If you operate a consultancy we can supply a standard form agreement suitable for your business read more…

 

 

How is the law on Data Protection changing?

The General Data Protection Regulations (GDPR) will apply in the UK from 25th May 2018.

The government has confirmed that the UK’s decision to leave the EU will not affect their commencement.

They apply to ‘controllers’ and ‘processors’. The controller says how and why personal data is processed and the processor acts on the controller’s behalf. If you are currently subject to the Data Protection Act, it is likely that you will also be subject to the GDPR.

If you are a processor, the GDPR places specific legal obligations on you; for example, you are required to maintain records of personal data and processing activities. You will have significantly more legal liability if you are responsible for a breach. These obligations for processors are a new requirement under the GDPR.

However, if you are a controller, you are not relieved of your obligations where a processor is involved – the GDPR places further obligations on you to ensure your contracts with processors comply with the GDPR.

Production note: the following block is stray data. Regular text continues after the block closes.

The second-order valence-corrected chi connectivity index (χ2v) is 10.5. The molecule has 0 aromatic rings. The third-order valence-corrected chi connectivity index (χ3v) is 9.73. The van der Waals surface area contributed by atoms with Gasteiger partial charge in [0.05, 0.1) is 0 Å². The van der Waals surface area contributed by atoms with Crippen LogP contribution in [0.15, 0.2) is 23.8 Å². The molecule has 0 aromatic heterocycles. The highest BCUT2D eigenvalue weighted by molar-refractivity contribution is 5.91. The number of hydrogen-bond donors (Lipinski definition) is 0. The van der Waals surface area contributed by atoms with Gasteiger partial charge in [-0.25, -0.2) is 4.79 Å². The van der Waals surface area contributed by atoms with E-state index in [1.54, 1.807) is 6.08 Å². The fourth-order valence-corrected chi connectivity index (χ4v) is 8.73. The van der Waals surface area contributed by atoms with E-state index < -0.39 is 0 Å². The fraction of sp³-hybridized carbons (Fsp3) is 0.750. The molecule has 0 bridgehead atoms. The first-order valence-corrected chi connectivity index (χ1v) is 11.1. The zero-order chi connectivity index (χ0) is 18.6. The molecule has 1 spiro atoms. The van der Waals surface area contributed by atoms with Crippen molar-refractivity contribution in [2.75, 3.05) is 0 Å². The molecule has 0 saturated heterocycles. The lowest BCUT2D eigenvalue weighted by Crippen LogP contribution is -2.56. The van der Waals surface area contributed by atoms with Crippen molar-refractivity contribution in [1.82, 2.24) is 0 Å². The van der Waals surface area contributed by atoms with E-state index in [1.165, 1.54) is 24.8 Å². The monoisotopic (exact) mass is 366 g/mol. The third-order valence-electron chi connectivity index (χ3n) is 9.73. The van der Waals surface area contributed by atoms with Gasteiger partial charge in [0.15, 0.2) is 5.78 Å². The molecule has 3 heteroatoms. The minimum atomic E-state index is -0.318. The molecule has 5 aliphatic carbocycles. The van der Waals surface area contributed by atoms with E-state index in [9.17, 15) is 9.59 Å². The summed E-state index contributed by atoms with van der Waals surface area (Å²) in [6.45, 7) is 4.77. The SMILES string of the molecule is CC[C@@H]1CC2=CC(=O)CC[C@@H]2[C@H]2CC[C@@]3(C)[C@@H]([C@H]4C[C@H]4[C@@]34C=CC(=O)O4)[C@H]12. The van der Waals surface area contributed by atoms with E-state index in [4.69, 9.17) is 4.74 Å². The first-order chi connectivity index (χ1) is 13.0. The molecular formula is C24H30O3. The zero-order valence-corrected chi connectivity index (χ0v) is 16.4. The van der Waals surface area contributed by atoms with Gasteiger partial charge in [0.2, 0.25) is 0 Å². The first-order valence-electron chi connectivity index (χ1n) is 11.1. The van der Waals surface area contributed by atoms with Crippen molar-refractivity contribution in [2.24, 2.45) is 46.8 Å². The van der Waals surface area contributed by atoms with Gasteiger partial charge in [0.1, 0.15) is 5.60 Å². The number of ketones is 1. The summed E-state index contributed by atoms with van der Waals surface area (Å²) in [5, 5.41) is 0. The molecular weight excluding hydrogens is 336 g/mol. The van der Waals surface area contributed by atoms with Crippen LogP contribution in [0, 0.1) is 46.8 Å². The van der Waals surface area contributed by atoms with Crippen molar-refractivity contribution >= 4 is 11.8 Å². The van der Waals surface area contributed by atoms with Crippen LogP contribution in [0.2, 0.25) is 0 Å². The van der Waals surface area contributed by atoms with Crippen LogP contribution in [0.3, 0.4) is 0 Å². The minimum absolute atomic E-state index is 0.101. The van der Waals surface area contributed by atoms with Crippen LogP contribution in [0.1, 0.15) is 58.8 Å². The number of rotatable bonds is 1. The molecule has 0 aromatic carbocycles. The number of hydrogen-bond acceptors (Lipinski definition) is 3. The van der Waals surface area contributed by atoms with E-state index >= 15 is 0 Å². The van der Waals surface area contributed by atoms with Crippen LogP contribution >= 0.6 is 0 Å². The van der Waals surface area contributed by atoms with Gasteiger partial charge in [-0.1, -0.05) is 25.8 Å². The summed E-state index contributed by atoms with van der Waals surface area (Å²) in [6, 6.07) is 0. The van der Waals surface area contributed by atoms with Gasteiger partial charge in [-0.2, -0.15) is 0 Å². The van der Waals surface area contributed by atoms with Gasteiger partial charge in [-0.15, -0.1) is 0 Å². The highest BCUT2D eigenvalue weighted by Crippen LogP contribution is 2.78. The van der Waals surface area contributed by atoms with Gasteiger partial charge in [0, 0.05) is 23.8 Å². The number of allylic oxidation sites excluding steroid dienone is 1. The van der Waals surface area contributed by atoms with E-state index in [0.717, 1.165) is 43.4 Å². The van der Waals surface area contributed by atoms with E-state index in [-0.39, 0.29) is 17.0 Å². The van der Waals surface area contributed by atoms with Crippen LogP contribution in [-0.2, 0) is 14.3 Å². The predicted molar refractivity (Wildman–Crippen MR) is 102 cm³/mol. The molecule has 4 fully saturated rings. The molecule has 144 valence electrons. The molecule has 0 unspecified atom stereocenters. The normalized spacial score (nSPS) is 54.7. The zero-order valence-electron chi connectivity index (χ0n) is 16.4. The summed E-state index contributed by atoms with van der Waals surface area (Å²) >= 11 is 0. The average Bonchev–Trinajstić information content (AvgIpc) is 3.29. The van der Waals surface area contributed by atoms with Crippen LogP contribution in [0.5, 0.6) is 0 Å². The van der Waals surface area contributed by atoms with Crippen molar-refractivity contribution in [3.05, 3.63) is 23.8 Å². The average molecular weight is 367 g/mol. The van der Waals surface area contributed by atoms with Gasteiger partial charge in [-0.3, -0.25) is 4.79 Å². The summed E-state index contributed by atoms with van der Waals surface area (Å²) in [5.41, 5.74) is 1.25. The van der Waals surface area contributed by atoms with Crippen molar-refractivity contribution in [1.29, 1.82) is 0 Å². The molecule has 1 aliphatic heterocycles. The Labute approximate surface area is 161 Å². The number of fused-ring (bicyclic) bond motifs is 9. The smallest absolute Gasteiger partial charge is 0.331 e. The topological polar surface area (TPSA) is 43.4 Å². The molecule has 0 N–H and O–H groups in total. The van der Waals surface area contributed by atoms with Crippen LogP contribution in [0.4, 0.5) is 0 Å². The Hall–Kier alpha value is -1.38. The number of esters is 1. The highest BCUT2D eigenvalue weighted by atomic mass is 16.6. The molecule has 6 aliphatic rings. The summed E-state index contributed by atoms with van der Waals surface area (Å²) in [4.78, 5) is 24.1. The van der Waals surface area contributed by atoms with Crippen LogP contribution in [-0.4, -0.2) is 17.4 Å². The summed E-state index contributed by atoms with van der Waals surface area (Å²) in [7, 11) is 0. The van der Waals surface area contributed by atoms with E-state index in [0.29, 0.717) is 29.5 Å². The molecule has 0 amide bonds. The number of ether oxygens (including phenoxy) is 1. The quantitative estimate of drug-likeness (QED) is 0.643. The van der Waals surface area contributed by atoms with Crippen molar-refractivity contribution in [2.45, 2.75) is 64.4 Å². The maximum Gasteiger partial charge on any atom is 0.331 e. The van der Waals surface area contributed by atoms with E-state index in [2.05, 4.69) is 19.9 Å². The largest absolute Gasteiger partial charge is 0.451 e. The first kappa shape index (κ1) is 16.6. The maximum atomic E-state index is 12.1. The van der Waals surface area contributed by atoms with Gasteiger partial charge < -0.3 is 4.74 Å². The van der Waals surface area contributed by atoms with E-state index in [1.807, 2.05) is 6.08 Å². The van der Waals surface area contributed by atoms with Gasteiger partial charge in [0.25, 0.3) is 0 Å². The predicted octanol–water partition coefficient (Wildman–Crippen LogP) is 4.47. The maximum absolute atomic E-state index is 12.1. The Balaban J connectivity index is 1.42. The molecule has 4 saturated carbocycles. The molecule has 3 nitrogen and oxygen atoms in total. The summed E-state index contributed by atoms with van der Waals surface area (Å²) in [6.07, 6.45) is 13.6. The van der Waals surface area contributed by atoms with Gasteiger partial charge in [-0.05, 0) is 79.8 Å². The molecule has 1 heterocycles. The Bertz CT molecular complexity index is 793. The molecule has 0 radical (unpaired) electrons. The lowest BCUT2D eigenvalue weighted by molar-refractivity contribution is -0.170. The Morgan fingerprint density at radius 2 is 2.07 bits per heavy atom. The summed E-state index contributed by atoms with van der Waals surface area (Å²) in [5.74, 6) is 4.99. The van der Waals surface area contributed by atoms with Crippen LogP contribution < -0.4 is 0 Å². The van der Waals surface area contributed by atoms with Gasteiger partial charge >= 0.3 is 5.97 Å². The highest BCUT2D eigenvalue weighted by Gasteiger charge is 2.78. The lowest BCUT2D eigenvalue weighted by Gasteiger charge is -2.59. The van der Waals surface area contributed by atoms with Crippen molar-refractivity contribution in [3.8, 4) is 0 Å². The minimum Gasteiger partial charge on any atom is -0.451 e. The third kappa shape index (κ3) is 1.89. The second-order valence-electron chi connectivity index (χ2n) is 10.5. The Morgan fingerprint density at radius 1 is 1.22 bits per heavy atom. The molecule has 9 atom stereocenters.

Read more…

The fit and proper persons test for charity managers

HMRC has updated its model declaration and help sheet on the fit and proper persons test for individuals who manage charities, etc entitled to UK charity tax reliefs. which is concerned with ensuring that charities are not managed or controlled by individuals who present a risk to the charity’s tax position. The guidance now includes a detailed description of the circumstances in which a charity manager who has used or been involved in the design or promotion of tax avoidance schemes may be deemed not to be fit and proper person.